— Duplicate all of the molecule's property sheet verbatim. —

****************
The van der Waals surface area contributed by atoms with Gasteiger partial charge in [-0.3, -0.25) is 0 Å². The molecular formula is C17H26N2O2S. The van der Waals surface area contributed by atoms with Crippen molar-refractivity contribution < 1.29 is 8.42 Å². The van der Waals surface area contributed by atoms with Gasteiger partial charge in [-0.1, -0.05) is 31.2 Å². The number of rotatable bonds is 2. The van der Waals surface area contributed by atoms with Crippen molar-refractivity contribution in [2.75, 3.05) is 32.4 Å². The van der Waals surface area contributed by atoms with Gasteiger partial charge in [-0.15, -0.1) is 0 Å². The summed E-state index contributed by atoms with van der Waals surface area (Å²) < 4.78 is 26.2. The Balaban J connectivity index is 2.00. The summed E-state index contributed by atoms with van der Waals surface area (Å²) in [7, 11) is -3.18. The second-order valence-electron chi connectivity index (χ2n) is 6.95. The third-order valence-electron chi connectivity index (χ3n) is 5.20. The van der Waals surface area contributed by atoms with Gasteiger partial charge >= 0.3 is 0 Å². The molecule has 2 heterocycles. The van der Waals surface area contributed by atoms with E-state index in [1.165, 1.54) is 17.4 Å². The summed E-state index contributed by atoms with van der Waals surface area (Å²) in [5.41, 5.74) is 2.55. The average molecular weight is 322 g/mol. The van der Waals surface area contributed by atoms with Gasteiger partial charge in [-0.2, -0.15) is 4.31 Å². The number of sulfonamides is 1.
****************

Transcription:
The van der Waals surface area contributed by atoms with Gasteiger partial charge in [-0.3, -0.25) is 0 Å². The molecular formula is C17H26N2O2S. The van der Waals surface area contributed by atoms with Crippen molar-refractivity contribution < 1.29 is 8.42 Å². The van der Waals surface area contributed by atoms with Gasteiger partial charge in [-0.1, -0.05) is 31.2 Å². The number of rotatable bonds is 2. The van der Waals surface area contributed by atoms with Crippen molar-refractivity contribution in [2.75, 3.05) is 32.4 Å². The van der Waals surface area contributed by atoms with Gasteiger partial charge in [-0.15, -0.1) is 0 Å². The summed E-state index contributed by atoms with van der Waals surface area (Å²) < 4.78 is 26.2. The Balaban J connectivity index is 2.00. The summed E-state index contributed by atoms with van der Waals surface area (Å²) in [7, 11) is -3.18. The second-order valence-electron chi connectivity index (χ2n) is 6.95. The third-order valence-electron chi connectivity index (χ3n) is 5.20. The van der Waals surface area contributed by atoms with Gasteiger partial charge >= 0.3 is 0 Å². The molecule has 2 heterocycles. The van der Waals surface area contributed by atoms with E-state index in [1.165, 1.54) is 17.4 Å². The summed E-state index contributed by atoms with van der Waals surface area (Å²) in [5.41, 5.74) is 2.55. The average molecular weight is 322 g/mol. The van der Waals surface area contributed by atoms with Gasteiger partial charge in [-0.2, -0.15) is 4.31 Å². The number of sulfonamides is 1.